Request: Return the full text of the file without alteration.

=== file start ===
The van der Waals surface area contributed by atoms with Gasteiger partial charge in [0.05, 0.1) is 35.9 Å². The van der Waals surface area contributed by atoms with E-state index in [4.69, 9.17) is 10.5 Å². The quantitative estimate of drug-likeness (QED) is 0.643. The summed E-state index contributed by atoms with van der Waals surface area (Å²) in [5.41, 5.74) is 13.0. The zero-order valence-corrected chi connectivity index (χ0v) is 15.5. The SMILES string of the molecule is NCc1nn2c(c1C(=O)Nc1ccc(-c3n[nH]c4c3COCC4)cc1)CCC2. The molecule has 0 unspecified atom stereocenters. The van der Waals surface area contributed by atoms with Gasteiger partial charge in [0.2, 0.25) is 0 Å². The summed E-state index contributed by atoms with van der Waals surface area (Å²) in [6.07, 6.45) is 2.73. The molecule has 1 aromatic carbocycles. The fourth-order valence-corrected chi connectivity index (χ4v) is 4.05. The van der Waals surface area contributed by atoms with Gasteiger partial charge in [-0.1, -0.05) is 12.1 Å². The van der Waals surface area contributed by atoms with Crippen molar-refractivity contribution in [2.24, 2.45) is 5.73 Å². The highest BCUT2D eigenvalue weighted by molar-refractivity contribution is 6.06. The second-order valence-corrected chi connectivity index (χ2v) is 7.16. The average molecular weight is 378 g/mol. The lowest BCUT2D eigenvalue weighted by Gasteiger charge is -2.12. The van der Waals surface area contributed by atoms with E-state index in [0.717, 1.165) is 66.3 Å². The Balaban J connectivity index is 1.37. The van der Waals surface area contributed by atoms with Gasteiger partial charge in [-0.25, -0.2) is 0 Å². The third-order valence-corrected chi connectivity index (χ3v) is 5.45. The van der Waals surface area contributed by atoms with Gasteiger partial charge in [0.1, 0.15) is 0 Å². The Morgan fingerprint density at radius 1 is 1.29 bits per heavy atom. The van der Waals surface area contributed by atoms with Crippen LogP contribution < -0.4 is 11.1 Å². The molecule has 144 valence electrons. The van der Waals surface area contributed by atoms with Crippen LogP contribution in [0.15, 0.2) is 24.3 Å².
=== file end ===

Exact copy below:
The van der Waals surface area contributed by atoms with Gasteiger partial charge in [0.05, 0.1) is 35.9 Å². The van der Waals surface area contributed by atoms with E-state index in [4.69, 9.17) is 10.5 Å². The quantitative estimate of drug-likeness (QED) is 0.643. The summed E-state index contributed by atoms with van der Waals surface area (Å²) in [5.41, 5.74) is 13.0. The zero-order valence-corrected chi connectivity index (χ0v) is 15.5. The SMILES string of the molecule is NCc1nn2c(c1C(=O)Nc1ccc(-c3n[nH]c4c3COCC4)cc1)CCC2. The molecule has 0 unspecified atom stereocenters. The van der Waals surface area contributed by atoms with Gasteiger partial charge in [0.2, 0.25) is 0 Å². The summed E-state index contributed by atoms with van der Waals surface area (Å²) in [6.07, 6.45) is 2.73. The molecule has 1 aromatic carbocycles. The fourth-order valence-corrected chi connectivity index (χ4v) is 4.05. The van der Waals surface area contributed by atoms with Gasteiger partial charge in [-0.1, -0.05) is 12.1 Å². The van der Waals surface area contributed by atoms with Crippen molar-refractivity contribution in [2.24, 2.45) is 5.73 Å². The highest BCUT2D eigenvalue weighted by molar-refractivity contribution is 6.06. The second-order valence-corrected chi connectivity index (χ2v) is 7.16. The average molecular weight is 378 g/mol. The lowest BCUT2D eigenvalue weighted by Gasteiger charge is -2.12. The van der Waals surface area contributed by atoms with E-state index in [0.717, 1.165) is 66.3 Å². The Balaban J connectivity index is 1.37. The van der Waals surface area contributed by atoms with Gasteiger partial charge in [-0.25, -0.2) is 0 Å². The third-order valence-corrected chi connectivity index (χ3v) is 5.45. The van der Waals surface area contributed by atoms with Gasteiger partial charge in [0.1, 0.15) is 0 Å². The Morgan fingerprint density at radius 1 is 1.29 bits per heavy atom. The van der Waals surface area contributed by atoms with Crippen LogP contribution < -0.4 is 11.1 Å². The molecule has 144 valence electrons. The van der Waals surface area contributed by atoms with Crippen LogP contribution in [0.15, 0.2) is 24.3 Å².